HARTFORD, Conn., Aug. 2 (UPI) -- Aetna Inc. has projected a loss on Obamacare plans for 2016 and has canceled its planned expansion to more state exchanges, joining three other major national health organizations in retrenching.
Aetna said it is setting up a reserve of $65 million to account for expected losses on individual plans for the rest of the year in the exchanges for the Affordable Care Act.
"While we are pleased with our overall results, in light of updated 2016 projections for our individual products and the significant structural challenges facing the public exchanges, we intend to withdraw all of our 2017 public exchange expansion plans, and are undertaking a complete evaluation of future participation in our current 15-state footprint," Aetna Chief Executive Mark T. Bertolini said in a release.
Aetna had notified regulators it intended to expand into five new state marketplaces in 2017: Maine, Oklahoma, New Jersey, Kansas and Indiana.
Also this week, Aetna unveiled a deal to sell $117 million worth of assets to Molina Healthcare if it completes a $35 billion merger with Humana. The Justice Department has filed an antitrust suit.
Aetna and Humana said they would sell assets representing of 291,000 Medicare Advantage enrollees in 21 states to Molina, mainly a Medicaid insurer.
"We believe that these divestitures taken together would address the Department of Justice's perceived competition concerns regarding Medicare Advantage," Aetna and Humana said in a statement.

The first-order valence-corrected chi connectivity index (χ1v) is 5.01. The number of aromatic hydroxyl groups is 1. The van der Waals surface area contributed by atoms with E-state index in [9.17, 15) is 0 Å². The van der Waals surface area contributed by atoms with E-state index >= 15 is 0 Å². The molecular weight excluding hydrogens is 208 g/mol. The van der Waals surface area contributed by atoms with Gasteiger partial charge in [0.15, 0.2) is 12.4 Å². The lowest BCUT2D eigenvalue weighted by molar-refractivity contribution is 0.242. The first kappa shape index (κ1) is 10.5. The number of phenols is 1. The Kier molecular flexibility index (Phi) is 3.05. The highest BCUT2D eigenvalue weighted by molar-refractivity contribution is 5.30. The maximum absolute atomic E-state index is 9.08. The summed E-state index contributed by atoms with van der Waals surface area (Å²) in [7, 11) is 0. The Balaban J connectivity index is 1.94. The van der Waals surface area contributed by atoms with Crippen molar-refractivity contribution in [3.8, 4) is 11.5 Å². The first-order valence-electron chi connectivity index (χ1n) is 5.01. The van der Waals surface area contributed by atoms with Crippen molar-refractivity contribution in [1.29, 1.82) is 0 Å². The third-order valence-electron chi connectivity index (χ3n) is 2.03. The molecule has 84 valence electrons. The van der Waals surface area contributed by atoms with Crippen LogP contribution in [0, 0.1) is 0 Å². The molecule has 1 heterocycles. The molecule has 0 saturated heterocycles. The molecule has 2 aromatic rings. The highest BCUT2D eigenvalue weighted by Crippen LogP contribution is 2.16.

Overall, Aetna reported earnings of $790.8 million, up from $731.8 million a year ago.
In April, Aetna had said that after a loss last year, it was aiming to roughly break even on its exchange business this year and become profitable in 2017. At the time, Bertolini called its position in the ACA marketplaces a "good investment."
Last week, Anthem announced it roughly broke even on individual plans in 2015 and expected improvement next year, but it would re-examine its full commitment to the exchanges.
UnitedHealth Group Inc. and Humana have also projected larger 2016 exchange losses and said they will largely withdraw from them next year.
Cigna Corp. reported lower earnings last week, mainly from higher costs in the exchanges. But it plans to expand into new markets, including Chicago, from its seven states. The Justice Department also has filed suit against Cigna's $54 billion merger with Anthem.
Blue Cross and Blue Shield may become the only provider in some states.
"What you end up with is the not-for-profit Blues and other regional plans becoming the insurer of last resort in parts of the country," Sam Glick, a partner with consulting firm Oliver Wyman, a unit of Marsh & McLennan Cos., told The Wall Street Journal. He noted a number of the Blue insurers are themselves losing money on the exchange business.